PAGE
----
My name is Emily Townsend. I’m a Geography (Environment and Sustainability) fourth year undergraduate student. I was born in Nicaragua, but I’m originally half American and half Ecuadorian. I grew up living in different places, so I cannot necessarily say there is one place I call home. However, If I did have to call on place home, it would be Ecuador. This is the one place I, and my family, always return to no matter where we are. When we were asked to write down three words that describe Latin America to us, I wrote down: family, conversation, and emotion. To me, these three words reflect the feelings that arise every time I go back “home” – to Latin America. I’m taking this class as an elective because I want to learn more about the historical and the contemporary issues of Ecuador and of its surrounding countries. I’m curious to better understand how the literature and the people (of the past and of this course) create imaginaries about such a complex “thing” like Latin America. Can imaginaries of a place help us define a place? I think defining a place is a dangerous and impossible task, but as humans we inevitably attempt to define the undefinable. However, I also believe that definitions (or attempts at definitions) can be good starting points to construct and deconstruct imaginaries and to redefine our definitions of places, and its peoples and cultures. This occurs through dialogue – an important aspect that I’m excited that this course will tackle and that I think is essential to learning.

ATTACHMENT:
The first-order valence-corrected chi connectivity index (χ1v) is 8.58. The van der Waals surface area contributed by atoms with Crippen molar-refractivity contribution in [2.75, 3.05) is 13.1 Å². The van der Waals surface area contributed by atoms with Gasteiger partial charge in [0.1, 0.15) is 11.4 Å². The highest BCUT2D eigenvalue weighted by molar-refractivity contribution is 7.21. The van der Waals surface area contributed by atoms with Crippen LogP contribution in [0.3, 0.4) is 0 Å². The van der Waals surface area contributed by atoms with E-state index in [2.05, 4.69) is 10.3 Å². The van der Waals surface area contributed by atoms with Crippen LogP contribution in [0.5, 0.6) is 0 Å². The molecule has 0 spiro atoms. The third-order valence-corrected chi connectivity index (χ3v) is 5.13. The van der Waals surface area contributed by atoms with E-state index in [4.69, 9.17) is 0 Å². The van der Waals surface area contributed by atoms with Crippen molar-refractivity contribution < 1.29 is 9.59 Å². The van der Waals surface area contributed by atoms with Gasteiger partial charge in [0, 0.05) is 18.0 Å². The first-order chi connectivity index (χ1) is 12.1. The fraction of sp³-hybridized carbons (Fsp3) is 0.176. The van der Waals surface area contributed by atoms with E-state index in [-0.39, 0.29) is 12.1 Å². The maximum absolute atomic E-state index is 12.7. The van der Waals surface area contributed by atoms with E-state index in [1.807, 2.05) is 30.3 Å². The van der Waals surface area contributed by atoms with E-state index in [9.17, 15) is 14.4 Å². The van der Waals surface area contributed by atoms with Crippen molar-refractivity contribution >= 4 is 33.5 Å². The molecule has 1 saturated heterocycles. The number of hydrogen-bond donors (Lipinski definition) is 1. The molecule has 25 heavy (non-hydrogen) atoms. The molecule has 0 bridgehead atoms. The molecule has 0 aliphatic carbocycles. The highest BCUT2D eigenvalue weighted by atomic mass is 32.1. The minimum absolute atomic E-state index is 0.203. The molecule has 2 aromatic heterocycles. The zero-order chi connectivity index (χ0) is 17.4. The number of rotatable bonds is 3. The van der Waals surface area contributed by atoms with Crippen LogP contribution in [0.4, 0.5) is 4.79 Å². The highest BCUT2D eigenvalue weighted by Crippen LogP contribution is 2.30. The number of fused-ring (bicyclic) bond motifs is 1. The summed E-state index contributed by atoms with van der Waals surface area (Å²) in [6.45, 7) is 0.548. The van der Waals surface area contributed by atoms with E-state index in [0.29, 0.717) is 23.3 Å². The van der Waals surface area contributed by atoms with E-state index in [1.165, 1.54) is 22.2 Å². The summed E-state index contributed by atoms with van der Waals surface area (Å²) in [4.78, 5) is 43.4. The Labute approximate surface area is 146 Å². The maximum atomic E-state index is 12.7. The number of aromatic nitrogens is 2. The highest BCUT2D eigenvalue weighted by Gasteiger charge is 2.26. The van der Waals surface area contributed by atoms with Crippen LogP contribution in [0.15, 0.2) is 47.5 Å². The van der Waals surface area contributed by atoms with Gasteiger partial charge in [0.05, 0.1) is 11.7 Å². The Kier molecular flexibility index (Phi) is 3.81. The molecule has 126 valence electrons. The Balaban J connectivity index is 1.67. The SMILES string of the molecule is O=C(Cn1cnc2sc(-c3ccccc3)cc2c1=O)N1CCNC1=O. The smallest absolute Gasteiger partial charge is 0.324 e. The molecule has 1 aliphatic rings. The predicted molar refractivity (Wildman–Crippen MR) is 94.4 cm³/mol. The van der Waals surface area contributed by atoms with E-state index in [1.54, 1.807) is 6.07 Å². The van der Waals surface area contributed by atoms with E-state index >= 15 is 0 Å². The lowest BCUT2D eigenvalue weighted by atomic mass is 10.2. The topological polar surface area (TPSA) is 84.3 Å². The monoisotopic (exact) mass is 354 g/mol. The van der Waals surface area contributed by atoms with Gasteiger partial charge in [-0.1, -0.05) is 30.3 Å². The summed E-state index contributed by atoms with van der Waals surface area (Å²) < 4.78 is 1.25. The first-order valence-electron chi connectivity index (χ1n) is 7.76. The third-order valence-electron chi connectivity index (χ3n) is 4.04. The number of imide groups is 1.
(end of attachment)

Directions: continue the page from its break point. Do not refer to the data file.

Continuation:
I’m looking forward to discussing this “thing” we call Latin America with you!